The REAL ID: What to Know

Themes/Topics: Law & Policy

Geography: California, National

Audience: Undocumented Youth


Whether it be to board a flight, enter a bar, or something else, presenting a form of identification can be an anxiety-provoking experience for many undocumented individuals. It is important to understand what the requirements are in order to be prepared. This resource is designed to inform you about what the REAL ID is and how to determine if it is for you.

Note: This document is not intended to serve as legal advice and is not a substitute for obtaining legal advice from a qualified attorney. To find a legal services provider near you, visit or

What Is the REAL ID?

According to the Department of Homeland Security (DHS), the federal REAL ID Act presents new ways driver’s licenses and identification cards from states can be used when getting on a flight or entering secured federal buildings (like federal courthouses, military bases, etc). After the May 7, 2025 deadline, individuals boarding domestic flights and entering federal facilities will need to present a REAL ID (if they are planning to use a state-issued identification or driver’s license) or other acceptable forms of identification (such as an unexpired foreign passport).


Examples of REAL ID driver's license for different states.
Image Credit: Department of Homeland Security
What do REAL IDs look like?

Each state issues REAL IDs with a design unique to that state that look the same regardless of the identity of the ID holder. In other words, your REAL ID will not reveal anything about your immigration status or look different from all other REAL IDs in your state.

Who is eligible for the REAL ID?

Getting a REAL ID requires proof of identity, state residency, and current legal presence in the U.S. (like a social security card, DACA, or TPS status, for instance). An undocumented individual who does not meet all these requirements may apply for a non-REAL ID driver’s license or state ID, depending on which state they live in. Check with your state DMV for more information. Click here to learn more about REAL ID requirements in your state.

Do I need a REAL ID in order to fly domestically (within the U.S.)?

Not necessarily. There are other identification documents an individual can use when flying domestically. However, if you prefer to use a driver’s license or state ID while flying, a REAL ID-compliant driver’s license or state ID will be required starting May 7, 2025. If you have no preference on what ID to use, you may not need a REAL ID. For domestic flights, TSA lists other approved forms of identification.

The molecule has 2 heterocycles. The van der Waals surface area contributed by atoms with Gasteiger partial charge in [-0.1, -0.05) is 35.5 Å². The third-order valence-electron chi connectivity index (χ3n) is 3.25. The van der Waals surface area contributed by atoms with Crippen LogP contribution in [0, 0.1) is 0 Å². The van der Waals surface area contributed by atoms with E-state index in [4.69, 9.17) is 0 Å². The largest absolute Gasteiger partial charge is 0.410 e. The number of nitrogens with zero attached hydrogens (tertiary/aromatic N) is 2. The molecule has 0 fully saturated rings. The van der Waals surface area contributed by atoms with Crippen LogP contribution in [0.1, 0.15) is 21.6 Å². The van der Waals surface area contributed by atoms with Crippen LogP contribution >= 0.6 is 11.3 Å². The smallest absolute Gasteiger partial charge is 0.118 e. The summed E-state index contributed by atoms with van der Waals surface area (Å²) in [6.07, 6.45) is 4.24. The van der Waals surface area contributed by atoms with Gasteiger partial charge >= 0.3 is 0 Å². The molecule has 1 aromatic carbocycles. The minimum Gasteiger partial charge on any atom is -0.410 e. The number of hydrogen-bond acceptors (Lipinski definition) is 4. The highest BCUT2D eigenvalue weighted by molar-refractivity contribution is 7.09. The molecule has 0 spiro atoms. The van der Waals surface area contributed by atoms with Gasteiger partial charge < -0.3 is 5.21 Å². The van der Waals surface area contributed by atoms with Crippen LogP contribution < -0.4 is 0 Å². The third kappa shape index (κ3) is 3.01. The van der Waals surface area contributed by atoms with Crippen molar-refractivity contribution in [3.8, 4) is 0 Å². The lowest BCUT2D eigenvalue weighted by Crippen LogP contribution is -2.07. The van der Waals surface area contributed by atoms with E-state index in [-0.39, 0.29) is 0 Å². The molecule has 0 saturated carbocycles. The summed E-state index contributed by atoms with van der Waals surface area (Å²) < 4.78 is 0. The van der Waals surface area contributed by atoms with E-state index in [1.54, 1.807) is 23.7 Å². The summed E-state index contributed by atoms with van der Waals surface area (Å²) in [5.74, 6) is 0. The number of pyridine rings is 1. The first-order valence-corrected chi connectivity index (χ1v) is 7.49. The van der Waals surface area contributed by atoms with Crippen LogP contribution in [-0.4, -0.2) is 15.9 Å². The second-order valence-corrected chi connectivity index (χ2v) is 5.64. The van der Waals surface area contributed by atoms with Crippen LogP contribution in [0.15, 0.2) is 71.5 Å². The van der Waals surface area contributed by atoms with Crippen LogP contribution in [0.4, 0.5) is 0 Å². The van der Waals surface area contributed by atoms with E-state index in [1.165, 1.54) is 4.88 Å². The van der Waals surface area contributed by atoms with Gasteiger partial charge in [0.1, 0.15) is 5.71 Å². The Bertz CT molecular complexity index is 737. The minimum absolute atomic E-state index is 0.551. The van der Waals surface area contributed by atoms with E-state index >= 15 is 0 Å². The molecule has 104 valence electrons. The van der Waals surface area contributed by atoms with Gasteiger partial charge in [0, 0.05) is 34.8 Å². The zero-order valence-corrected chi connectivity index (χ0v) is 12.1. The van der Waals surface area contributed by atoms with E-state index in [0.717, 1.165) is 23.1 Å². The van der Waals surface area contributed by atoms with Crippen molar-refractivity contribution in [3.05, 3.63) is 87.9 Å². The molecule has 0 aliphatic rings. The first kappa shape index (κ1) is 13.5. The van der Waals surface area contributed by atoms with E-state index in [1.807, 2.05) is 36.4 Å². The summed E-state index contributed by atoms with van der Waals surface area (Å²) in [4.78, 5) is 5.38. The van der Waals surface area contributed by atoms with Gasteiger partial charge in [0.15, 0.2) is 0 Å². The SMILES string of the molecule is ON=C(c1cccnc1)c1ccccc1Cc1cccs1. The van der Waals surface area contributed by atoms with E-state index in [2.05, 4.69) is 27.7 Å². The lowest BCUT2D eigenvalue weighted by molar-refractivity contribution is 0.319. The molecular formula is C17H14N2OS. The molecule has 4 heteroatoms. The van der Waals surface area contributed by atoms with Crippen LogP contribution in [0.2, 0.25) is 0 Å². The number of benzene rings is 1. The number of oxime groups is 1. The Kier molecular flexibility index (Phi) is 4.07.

Are there other situations where I’ll need the REAL ID?

Other than boarding domestic flights, an individual holding a REAL ID can enter secured federal facilities (like military bases, federal courthouses, etc).

What if I miss the May 7, 2025 deadline?

The May 7, 2025 deadline is set for individuals who are interested in flying domestically and/or entering secured federal facilities and are planning to use a driver’s license or state ID. Accessing these locations, as of the May 7, 2025 deadline, will begin to require REAL ID compliant driver’s licenses or state IDs (should someone want to use these as a form of identification).

Alternatives to the REAL ID

It is not mandatory to get a REAL ID driver’s license or identification. The Transportation and Security Administration (TSA) will continue to accept other forms of identification for individuals boarding domestic flights, such as an unexpired foreign passport or employment authorization card. Other locales that check identification informally, such as bars or restaurants verifying drinking age, will not mandate REAL ID compliant identification. For more travel tips, check out the Guide for Undocumented Individuals Traveling in the U.S.

Remember: your driver’s license or state identification card must be REAL ID-compliant starting May 7, 2025 in order to use either of these identifications to board a domestic flight (within the U.S.) or to enter secure federal facilities. If you are not sure if your ID is REAL ID-compliant, please contact your state department of motor vehicles.

This resource was created by Jesús Flores Rodríguez with editing support from Claire Calderón and Denia Pérez, Esq.

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